When choosing the right internet for your business think about:
- How many people will be using the connection, because this affects if you really need fibre or not.
- Avoid cheap 'bundled' packages which combine energy/phone/water, you're almost always being ripped off by a broker
- Choose technically competent providers. If your connection goes down, avoiding brokers (as above) will mean you get support from technical people and not sales staff.
- If you're a small business there's no harm in starting with ADSL and then upgrading to Fibre, and you may benefit from shorter contracts
Choose reliability over price
Especially in the service industry, customers come to you if you have decent internet. People expect it.
We've known cafe visitors turn away from entering a cafe because there's no WiFi. Choose a reliable supplier- Try calling their support line before you buy, how fast do they answer?
Especially if you are a business which attracts students or business professionals who need the internet you should focus on support and reliability.
Email or call their support line to test the wait time, it costs you nothing. Get an idea of how fast they can deal with your support request. Don't be fooled: Sales lines are always answered quickly, it's the aftercare that matters.
How to decide between all the internet provider options
If you're looking for reliable and quality internet for your business, avoid all-in-one "deals" with energy and phone rolled into one. These tend to be sold by brokers earning commission on a sale, with little technical knowledge in-house or care for your support after the sale-they simply pass on your order and pocket the commission. This matters when you need support.
Again, try calling support first, to see what their response time is.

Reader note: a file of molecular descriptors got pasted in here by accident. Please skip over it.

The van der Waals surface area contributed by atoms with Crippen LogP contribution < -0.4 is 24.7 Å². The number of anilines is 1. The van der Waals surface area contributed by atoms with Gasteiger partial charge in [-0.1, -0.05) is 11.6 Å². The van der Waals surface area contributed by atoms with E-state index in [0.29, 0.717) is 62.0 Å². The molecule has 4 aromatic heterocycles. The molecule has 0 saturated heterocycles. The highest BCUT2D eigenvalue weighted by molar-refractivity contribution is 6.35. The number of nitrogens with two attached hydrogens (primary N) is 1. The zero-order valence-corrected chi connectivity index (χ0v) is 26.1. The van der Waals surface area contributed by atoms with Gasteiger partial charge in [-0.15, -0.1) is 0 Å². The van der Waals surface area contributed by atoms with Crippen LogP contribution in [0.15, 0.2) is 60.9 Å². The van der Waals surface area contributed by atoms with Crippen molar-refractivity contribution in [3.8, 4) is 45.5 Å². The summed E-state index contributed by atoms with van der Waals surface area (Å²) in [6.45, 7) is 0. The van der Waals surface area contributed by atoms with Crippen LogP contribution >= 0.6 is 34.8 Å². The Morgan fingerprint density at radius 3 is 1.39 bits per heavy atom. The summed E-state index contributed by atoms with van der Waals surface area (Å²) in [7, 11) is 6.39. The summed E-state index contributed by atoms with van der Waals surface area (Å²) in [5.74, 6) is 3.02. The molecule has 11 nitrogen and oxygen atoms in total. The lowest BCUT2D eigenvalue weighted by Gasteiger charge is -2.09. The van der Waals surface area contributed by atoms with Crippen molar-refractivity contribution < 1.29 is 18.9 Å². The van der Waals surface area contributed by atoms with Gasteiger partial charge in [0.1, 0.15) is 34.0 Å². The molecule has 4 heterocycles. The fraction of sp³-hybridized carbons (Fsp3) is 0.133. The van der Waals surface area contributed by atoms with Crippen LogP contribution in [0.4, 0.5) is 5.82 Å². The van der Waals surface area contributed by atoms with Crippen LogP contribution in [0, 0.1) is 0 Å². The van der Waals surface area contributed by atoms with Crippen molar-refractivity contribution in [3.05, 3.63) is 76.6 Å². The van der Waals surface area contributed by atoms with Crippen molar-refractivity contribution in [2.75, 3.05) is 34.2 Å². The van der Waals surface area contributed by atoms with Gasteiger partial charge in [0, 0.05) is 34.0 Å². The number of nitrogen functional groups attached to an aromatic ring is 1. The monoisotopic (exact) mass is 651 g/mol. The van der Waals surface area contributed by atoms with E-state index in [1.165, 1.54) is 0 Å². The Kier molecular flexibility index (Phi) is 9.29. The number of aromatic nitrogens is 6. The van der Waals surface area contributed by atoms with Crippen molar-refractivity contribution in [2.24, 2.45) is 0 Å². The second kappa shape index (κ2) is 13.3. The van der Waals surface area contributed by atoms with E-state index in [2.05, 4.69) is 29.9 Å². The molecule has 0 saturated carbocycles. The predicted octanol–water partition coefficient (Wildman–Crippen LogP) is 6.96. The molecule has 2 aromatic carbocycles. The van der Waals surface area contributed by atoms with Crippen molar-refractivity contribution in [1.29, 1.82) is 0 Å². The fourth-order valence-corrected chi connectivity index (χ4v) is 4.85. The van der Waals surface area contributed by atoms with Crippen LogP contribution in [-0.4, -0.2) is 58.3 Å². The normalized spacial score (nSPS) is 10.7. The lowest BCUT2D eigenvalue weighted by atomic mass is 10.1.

The Internet Options
There are simply two internet options available to most small business.
- Standard broadband referred to as ADSL
- Fibre which is faster.
If you're just using internet between you and a few office staff for office admin tasks, ADSL is likely perfectly suitable. Unless your small business is involved in media (photography, video production) then uploading and downloading large files probably won't impact your day to day so choosing ADSL might save you between £10 - £20 per month. ADSL contracts almost always have shorter contracts, whereas fibre tends to be 12 months minimum.
Fibre in the UK is generally delivered to the green boxes in the street, and then from that box to a slower copper wire to your business premises. This is called "Fibre to the cabinet" (FTTC). Some properties have faster "Fibre to the premises" (FTTP) which is where a fibre line goes the entire way to your building (much faster) but not available everywhere. We have a free broadband availability checker to find out what you can get, and can arrange an installs if no wire is present.
Who actually runs the network? Who am I buying from